It's all fun and games until someone gets hurt. Sure, installing a beta operating system can be fun and games--you get to try out the new features and see the improvements. But there is always the possibility of getting hurt, like if your software doesn't work or your Mac crashes. That's the risk of using a beta operating system.
So you installed the El Capitan beta and had your fun and games. It's time to switch back to Yosemite. But how? Booting into Recovery mode won't work, since this method can only be used for reinstalling the system that's currently on the Mac (in this case, El Capitan). You can't run a Yosemite installer within El Capitan, because the Mac always wants to have the latest version of OS X.
Reinstalling Yosemite involves removing El Capitan, doing a clean install of Yosemite, and then restoring your data from Time Machine. It's a time-consuming task, but this guide will help you get through it.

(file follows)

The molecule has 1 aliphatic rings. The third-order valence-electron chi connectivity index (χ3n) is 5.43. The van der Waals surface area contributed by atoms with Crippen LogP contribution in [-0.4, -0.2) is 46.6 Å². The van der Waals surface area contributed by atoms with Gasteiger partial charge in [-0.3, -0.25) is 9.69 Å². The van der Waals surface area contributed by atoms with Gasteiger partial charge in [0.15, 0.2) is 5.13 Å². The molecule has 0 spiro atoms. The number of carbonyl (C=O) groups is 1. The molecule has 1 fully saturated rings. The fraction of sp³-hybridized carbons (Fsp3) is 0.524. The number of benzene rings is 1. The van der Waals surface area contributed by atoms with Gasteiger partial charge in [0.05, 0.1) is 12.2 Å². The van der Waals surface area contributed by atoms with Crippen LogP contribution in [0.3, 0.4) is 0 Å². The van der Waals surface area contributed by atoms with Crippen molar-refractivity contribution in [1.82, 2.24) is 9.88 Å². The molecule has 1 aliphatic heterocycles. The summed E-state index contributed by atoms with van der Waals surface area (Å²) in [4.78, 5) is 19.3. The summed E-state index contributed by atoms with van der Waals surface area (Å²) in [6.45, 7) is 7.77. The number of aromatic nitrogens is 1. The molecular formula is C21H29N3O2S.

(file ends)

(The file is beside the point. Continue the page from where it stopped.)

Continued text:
As I mentioned, you'll restore your data using Time Machine. This means you need to have a recent Time Machine backup from when you had Yosemite on your Mac. (Hopefully you read our El Capitan FAQ and heeded our call to back up.) If you installed El Capitan on a test machine and you don't need to worry about any created files, hey, that's one thing you don't need to worry about.
Create a Yosemite installer drive
Before you wipe out that El Capitan installation, create a Yosemite installation drive. There are three ways to create a Yosemite installer drive, and all of them require you to download the Yosemite installer from the App Store. It could already be in the Purchases section of the App Store app; if so, click the Download button if it's not on your Mac. If it's not in Purchases, search for Yosemite in the App Store. (After you download the installer, it will auto-launch. Just quit the installer.) You also need a Mac-formatted drive with at least 8GB of available storage.
Once you've downloaded the Yosemite installer (yes, you can do this on El Capitan, you just can't run it) and you have your drive, head on over to Dan Frakes' article on how to make a bootable OS X Yosemite install drive. The article was written from the perspective of using Mavericks to create the drive, but the steps still apply in El Capitan and Yosemite. In Dan's article, I always go with Option 1: Use createinstallmedia--it's the easiest method and it works for me every time.
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